Trust issues, top-notch omnichannel personalization, expensive advertising with waning results, complicated search requirements, robots, competitors out the wazoo, and more—ecommerce operators in 2019 will certainly have their work cut out for them.
Trust Issues are Real
It may be hard to believe, but when you step outside the ecommerce bubble in which you work, there are still plenty of people who have trouble trusting online shops.
And who could blame them? Even as recently as 2017, online fraud rose nearly 6 percent from the year before. According to a study by Baymard, about 1 in 5 shoppers who abandon the checkout process do so because they don’t feel secure entering their payment information. On the bright side, the same study found that a security badge on the checkout page can inspire trust in consumers.
Trust us, overcoming trust issues is worth it for retailers. While 82 percent of consumers won’t buy from brands they don’t believe will protect their data, 75 percent will share personal data with brands they trust and 63 percent will buy from a company they consider to be “authentic.”
Omnichannel Competitors Will Continue to Pull Ahead
In a year-long study of nearly 50 thousand shoppers, 20 percent reported only shopping in-store while 7 percent shopped online-only. However, a whopping 73 percent of shoppers used multiple physical and digital channels.
In addition, omnichannel shoppers spend 4 percent more on every in-store shopping trip and 10 percent more online. And companies with omnichannel retail strategies retain an average of nearly 90 of their customers while those with poor omnichannel efforts only hold on to 33 percent of their shoppers.
While omnichannel ecommerce has obvious benefits, it also carries with it a huge responsibility—keeping prices, descriptions, availability, shipping information, and dozens of other details consistent everywhere from your webshop to Google Shopping to Instagram to your storefront. Seriously, that level of data upkeep is a full-time job!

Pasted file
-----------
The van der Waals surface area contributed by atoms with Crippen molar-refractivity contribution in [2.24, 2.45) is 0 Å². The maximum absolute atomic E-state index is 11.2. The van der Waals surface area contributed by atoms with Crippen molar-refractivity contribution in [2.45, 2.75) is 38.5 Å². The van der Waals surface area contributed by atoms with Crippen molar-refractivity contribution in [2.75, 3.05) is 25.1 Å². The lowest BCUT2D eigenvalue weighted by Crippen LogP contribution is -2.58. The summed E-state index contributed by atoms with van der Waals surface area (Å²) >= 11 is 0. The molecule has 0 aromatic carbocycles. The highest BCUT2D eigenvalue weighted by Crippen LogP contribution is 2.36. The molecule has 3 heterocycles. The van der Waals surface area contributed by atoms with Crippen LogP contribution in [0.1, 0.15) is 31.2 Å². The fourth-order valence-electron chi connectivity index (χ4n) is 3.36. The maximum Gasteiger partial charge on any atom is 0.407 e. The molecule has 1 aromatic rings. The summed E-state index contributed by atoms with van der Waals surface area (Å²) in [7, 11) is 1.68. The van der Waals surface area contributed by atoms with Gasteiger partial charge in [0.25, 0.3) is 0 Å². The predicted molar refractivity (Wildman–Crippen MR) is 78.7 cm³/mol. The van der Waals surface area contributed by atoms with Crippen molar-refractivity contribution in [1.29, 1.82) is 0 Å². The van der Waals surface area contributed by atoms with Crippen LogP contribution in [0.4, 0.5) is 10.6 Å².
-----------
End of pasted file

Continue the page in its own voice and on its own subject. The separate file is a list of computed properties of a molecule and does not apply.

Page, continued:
If you don’t have access to automated product information management software or an army of ecommerce managers, this challenge could sink you in 2019.
Consumers Crave Personalized Shopping Experiences
It’s not enough to just be present on different shopping outlets—consumers are growing accustomed to personalization that retail giants like Amazon are able to deliver.
Personalization is the capability to understand where a shopper is, where they have been, and what they might need next no matter where they are in their on- or off-line shopping journey. Sound complicated? You’re damn right it is!
While 80 percent of consumers are more likely to purchase from a brand that offers a personalized experience, only 2 percent of marketers report their company has all their channels personalized.
Personalization is tough; personalization at an omnichannel level is going to be a huge challenge for most ecommerce companies and online retailers in 2019.
Digital Advertising is Getting Pricier
The heyday of cheap digital advertising is coming to a close as advertisers realize the power they have in an increasingly-online market.
A 2017 Adobe Digital Insights report found that the cost of digital advertisingis up 12 percent on average and continues to grow five times faster than inflation. That means each dollar you spend on advertising in 2019 and beyond might not have nearly the impact it did in the past.
Influencer Marketing Costs Will Rise While Results Remain Stagnant
Thanks to ever-changing algorithms that make it harder and harder for sponsored content to gain traction on social media, influencers are charging as much as 25 percent more so they themselves can afford to get their posts in front of more eyeballs. Some are even branching out into additional platforms, which may very well dilute their results.
In addition, influencers who have been able to keep engagement rates high are well aware of their new-found leverage and are wielding it over brands who are willing to pay.